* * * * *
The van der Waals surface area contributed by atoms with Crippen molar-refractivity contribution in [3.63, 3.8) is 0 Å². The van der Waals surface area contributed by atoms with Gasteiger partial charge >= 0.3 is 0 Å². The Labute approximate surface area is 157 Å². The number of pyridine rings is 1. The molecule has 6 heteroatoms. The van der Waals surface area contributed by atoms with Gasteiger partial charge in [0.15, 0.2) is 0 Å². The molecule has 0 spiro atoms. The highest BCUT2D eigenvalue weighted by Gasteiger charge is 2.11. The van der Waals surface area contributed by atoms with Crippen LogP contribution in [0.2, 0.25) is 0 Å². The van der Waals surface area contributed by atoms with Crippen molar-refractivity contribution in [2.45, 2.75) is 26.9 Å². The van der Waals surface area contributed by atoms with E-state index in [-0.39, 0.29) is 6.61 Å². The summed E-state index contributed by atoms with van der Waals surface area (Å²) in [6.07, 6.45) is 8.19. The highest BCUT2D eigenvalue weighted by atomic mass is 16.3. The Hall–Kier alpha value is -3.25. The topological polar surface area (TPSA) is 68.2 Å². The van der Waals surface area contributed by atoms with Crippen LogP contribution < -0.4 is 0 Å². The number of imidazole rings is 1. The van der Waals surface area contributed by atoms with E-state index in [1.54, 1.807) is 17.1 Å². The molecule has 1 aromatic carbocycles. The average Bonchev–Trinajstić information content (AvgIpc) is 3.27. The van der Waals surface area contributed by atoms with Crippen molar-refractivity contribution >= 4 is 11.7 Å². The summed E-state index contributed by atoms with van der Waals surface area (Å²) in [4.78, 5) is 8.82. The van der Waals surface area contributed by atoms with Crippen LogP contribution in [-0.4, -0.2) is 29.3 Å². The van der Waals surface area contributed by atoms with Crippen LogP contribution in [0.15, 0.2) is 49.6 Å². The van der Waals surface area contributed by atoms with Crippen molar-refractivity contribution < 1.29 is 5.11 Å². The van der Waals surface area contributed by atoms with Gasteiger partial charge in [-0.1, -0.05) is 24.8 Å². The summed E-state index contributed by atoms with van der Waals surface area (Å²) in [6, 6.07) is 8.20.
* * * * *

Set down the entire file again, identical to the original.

The van der Waals surface area contributed by atoms with Crippen molar-refractivity contribution in [3.63, 3.8) is 0 Å². The van der Waals surface area contributed by atoms with Gasteiger partial charge >= 0.3 is 0 Å². The Labute approximate surface area is 157 Å². The number of pyridine rings is 1. The molecule has 6 heteroatoms. The van der Waals surface area contributed by atoms with Gasteiger partial charge in [0.15, 0.2) is 0 Å². The molecule has 0 spiro atoms. The highest BCUT2D eigenvalue weighted by Gasteiger charge is 2.11. The van der Waals surface area contributed by atoms with Crippen LogP contribution in [0.2, 0.25) is 0 Å². The van der Waals surface area contributed by atoms with Crippen molar-refractivity contribution in [2.45, 2.75) is 26.9 Å². The van der Waals surface area contributed by atoms with E-state index in [-0.39, 0.29) is 6.61 Å². The summed E-state index contributed by atoms with van der Waals surface area (Å²) in [6.07, 6.45) is 8.19. The highest BCUT2D eigenvalue weighted by atomic mass is 16.3. The Hall–Kier alpha value is -3.25. The topological polar surface area (TPSA) is 68.2 Å². The van der Waals surface area contributed by atoms with Crippen LogP contribution < -0.4 is 0 Å². The number of imidazole rings is 1. The van der Waals surface area contributed by atoms with E-state index in [1.54, 1.807) is 17.1 Å². The molecule has 1 aromatic carbocycles. The average Bonchev–Trinajstić information content (AvgIpc) is 3.27. The van der Waals surface area contributed by atoms with Crippen molar-refractivity contribution >= 4 is 11.7 Å². The summed E-state index contributed by atoms with van der Waals surface area (Å²) in [4.78, 5) is 8.82. The van der Waals surface area contributed by atoms with Crippen LogP contribution in [-0.4, -0.2) is 29.3 Å². The van der Waals surface area contributed by atoms with Crippen LogP contribution in [0.15, 0.2) is 49.6 Å². The van der Waals surface area contributed by atoms with Crippen molar-refractivity contribution < 1.29 is 5.11 Å². The van der Waals surface area contributed by atoms with Gasteiger partial charge in [-0.1, -0.05) is 24.8 Å². The summed E-state index contributed by atoms with van der Waals surface area (Å²) in [6, 6.07) is 8.20.